It is difficult to disentangle real events, real facts, real experiences, real sensations from our ‘remembered memory’, that memory which we successively and unknowingly edit and re-invent whenever we ‘remember’ the past.
So what do I think I remember of the earliest years? - those years from 1944 until the age of five in 1949 when I started at Elfrida Infants’ School in Elfrida Crescent, just off of King Alfred Avenue on the Bellingham Council Estate in South London.
I have a remembrance of frequent power-cuts at that time. The power-cuts were due to coal shortages for the power stations in the severe winters of 1948, and 1949. It is an often forgotten fact that conscription of young men, not to national service in the military, but unromantically, to the coal mines, continued for some years after the Second World War had finished. These young conscripts were the ‘Bevin Boys’ named after Ernest Bevin, Minister of Labour in 1943 - at which time it was realised that the depletion of the labour force in the coal mines by conscripting young men to serve in the military was having a serious impact on the war effort.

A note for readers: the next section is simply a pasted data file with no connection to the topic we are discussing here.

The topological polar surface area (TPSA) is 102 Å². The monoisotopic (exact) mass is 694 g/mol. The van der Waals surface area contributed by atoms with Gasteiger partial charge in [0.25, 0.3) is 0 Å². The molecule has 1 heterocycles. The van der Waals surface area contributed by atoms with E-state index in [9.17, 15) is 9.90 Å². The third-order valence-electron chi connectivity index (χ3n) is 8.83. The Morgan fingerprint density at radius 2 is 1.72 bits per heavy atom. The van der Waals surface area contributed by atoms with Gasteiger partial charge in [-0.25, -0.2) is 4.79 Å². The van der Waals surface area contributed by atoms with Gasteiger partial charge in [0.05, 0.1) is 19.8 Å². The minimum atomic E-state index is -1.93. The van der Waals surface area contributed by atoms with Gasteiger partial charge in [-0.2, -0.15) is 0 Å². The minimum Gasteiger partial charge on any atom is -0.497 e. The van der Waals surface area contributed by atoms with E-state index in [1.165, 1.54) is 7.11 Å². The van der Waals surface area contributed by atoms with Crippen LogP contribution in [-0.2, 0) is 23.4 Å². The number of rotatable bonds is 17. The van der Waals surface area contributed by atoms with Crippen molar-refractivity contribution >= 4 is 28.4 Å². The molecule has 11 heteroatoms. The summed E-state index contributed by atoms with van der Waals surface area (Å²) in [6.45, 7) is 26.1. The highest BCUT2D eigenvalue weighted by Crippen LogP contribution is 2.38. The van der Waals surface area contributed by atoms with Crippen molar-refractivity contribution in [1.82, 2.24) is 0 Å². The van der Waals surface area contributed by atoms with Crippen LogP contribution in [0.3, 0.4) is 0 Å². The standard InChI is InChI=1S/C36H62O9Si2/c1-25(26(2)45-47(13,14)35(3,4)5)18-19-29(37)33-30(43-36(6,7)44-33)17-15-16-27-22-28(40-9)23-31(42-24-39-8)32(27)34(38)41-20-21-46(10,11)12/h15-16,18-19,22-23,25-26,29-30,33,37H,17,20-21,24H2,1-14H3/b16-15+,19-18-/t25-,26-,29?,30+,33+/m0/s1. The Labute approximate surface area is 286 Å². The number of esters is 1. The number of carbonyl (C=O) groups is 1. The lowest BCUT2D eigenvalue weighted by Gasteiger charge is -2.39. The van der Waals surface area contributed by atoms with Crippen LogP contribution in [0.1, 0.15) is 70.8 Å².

I remember the power-cuts because we would sometimes go round to my grandparents’ house in King Alfred Avenue, where we would sit in the kitchen at the back of the house which still had gaslight. Indeed all of the streets of the Bellingham Estate were lit by gas-lights until about 1950. Only when one got to Southend Lane the ‘modern’ dual carriageway bounding the estate on the southern and eastern side did tall mercury vapour street lights really ‘light’ the streets as opposed to simply providing the dim, but soft and comforting, yellow glimmer emitted by the gas lights – or at least they did until the power cuts extinguished their sharp blue-white glare.
Anthony J Sargeant Tony